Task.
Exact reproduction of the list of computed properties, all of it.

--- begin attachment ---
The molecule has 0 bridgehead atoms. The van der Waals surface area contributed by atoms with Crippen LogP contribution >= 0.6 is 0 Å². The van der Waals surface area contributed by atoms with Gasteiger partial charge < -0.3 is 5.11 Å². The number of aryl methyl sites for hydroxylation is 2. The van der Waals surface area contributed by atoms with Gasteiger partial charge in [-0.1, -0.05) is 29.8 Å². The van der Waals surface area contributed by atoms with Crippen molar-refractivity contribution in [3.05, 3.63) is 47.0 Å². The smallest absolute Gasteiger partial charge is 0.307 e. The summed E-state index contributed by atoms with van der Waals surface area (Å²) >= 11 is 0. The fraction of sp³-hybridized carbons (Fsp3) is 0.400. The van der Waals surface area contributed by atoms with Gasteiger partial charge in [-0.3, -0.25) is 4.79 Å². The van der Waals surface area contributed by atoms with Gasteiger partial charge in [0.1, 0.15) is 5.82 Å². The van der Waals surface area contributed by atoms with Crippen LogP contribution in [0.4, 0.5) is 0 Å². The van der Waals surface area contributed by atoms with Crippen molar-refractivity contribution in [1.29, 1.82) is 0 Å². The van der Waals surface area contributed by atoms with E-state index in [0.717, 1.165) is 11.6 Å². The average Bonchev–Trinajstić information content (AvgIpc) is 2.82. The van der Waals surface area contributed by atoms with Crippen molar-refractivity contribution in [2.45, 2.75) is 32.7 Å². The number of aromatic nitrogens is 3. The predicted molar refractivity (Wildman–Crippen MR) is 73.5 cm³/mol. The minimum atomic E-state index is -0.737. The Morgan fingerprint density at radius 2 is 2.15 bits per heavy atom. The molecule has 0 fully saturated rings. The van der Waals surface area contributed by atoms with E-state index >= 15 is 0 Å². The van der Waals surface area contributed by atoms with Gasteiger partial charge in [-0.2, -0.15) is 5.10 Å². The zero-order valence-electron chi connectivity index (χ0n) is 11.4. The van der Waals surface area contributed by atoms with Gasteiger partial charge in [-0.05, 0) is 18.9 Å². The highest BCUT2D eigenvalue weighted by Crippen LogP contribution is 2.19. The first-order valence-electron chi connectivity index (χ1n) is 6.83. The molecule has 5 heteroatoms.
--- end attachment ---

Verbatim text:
The molecule has 0 bridgehead atoms. The van der Waals surface area contributed by atoms with Crippen LogP contribution >= 0.6 is 0 Å². The van der Waals surface area contributed by atoms with Gasteiger partial charge < -0.3 is 5.11 Å². The number of aryl methyl sites for hydroxylation is 2. The van der Waals surface area contributed by atoms with Gasteiger partial charge in [-0.1, -0.05) is 29.8 Å². The van der Waals surface area contributed by atoms with Crippen molar-refractivity contribution in [3.05, 3.63) is 47.0 Å². The smallest absolute Gasteiger partial charge is 0.307 e. The summed E-state index contributed by atoms with van der Waals surface area (Å²) >= 11 is 0. The fraction of sp³-hybridized carbons (Fsp3) is 0.400. The van der Waals surface area contributed by atoms with Gasteiger partial charge in [-0.3, -0.25) is 4.79 Å². The van der Waals surface area contributed by atoms with Gasteiger partial charge in [0.1, 0.15) is 5.82 Å². The van der Waals surface area contributed by atoms with Crippen LogP contribution in [0.4, 0.5) is 0 Å². The van der Waals surface area contributed by atoms with Crippen molar-refractivity contribution in [1.29, 1.82) is 0 Å². The van der Waals surface area contributed by atoms with E-state index in [0.717, 1.165) is 11.6 Å². The average Bonchev–Trinajstić information content (AvgIpc) is 2.82. The van der Waals surface area contributed by atoms with Crippen molar-refractivity contribution in [2.45, 2.75) is 32.7 Å². The number of aromatic nitrogens is 3. The predicted molar refractivity (Wildman–Crippen MR) is 73.5 cm³/mol. The minimum atomic E-state index is -0.737. The Morgan fingerprint density at radius 2 is 2.15 bits per heavy atom. The molecule has 0 fully saturated rings. The van der Waals surface area contributed by atoms with E-state index >= 15 is 0 Å². The van der Waals surface area contributed by atoms with Gasteiger partial charge in [-0.2, -0.15) is 5.10 Å². The zero-order valence-electron chi connectivity index (χ0n) is 11.4. The van der Waals surface area contributed by atoms with Gasteiger partial charge in [-0.05, 0) is 18.9 Å². The highest BCUT2D eigenvalue weighted by Crippen LogP contribution is 2.19. The first-order valence-electron chi connectivity index (χ1n) is 6.83. The molecule has 5 heteroatoms.